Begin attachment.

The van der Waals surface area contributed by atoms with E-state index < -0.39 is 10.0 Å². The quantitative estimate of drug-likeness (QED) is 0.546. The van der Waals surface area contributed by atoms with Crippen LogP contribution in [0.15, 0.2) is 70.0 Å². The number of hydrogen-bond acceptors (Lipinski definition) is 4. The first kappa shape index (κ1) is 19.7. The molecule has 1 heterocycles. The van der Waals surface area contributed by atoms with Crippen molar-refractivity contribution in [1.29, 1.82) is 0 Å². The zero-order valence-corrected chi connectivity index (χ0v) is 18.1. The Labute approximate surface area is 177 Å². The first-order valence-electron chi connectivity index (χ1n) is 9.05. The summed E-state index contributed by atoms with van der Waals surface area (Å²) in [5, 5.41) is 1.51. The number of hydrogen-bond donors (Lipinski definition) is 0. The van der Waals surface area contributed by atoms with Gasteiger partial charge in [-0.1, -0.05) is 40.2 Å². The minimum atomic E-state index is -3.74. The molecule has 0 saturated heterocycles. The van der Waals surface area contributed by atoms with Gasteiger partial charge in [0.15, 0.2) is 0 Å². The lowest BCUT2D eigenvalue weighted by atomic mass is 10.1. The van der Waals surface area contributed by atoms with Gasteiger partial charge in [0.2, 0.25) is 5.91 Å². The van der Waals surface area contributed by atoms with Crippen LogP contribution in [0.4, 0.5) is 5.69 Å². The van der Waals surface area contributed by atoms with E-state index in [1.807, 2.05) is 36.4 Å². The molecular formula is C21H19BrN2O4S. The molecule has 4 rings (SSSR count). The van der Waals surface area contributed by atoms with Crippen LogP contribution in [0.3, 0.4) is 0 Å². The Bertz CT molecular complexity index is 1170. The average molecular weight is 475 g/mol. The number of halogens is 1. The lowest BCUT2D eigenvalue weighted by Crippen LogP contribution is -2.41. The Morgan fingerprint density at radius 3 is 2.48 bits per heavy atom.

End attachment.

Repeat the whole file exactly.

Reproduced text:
The van der Waals surface area contributed by atoms with E-state index < -0.39 is 10.0 Å². The quantitative estimate of drug-likeness (QED) is 0.546. The van der Waals surface area contributed by atoms with Crippen LogP contribution in [0.15, 0.2) is 70.0 Å². The number of hydrogen-bond acceptors (Lipinski definition) is 4. The first kappa shape index (κ1) is 19.7. The molecule has 1 heterocycles. The van der Waals surface area contributed by atoms with Crippen molar-refractivity contribution in [1.29, 1.82) is 0 Å². The zero-order valence-corrected chi connectivity index (χ0v) is 18.1. The Labute approximate surface area is 177 Å². The first-order valence-electron chi connectivity index (χ1n) is 9.05. The summed E-state index contributed by atoms with van der Waals surface area (Å²) in [5, 5.41) is 1.51. The number of hydrogen-bond donors (Lipinski definition) is 0. The van der Waals surface area contributed by atoms with Gasteiger partial charge in [-0.1, -0.05) is 40.2 Å². The minimum atomic E-state index is -3.74. The molecule has 0 saturated heterocycles. The van der Waals surface area contributed by atoms with Gasteiger partial charge in [0.15, 0.2) is 0 Å². The lowest BCUT2D eigenvalue weighted by atomic mass is 10.1. The van der Waals surface area contributed by atoms with Gasteiger partial charge in [0.2, 0.25) is 5.91 Å². The van der Waals surface area contributed by atoms with Crippen LogP contribution in [0.4, 0.5) is 5.69 Å². The van der Waals surface area contributed by atoms with E-state index in [1.807, 2.05) is 36.4 Å². The molecular formula is C21H19BrN2O4S. The molecule has 4 rings (SSSR count). The van der Waals surface area contributed by atoms with Crippen LogP contribution in [0.3, 0.4) is 0 Å². The Bertz CT molecular complexity index is 1170. The average molecular weight is 475 g/mol. The number of halogens is 1. The lowest BCUT2D eigenvalue weighted by Crippen LogP contribution is -2.41. The Morgan fingerprint density at radius 3 is 2.48 bits per heavy atom.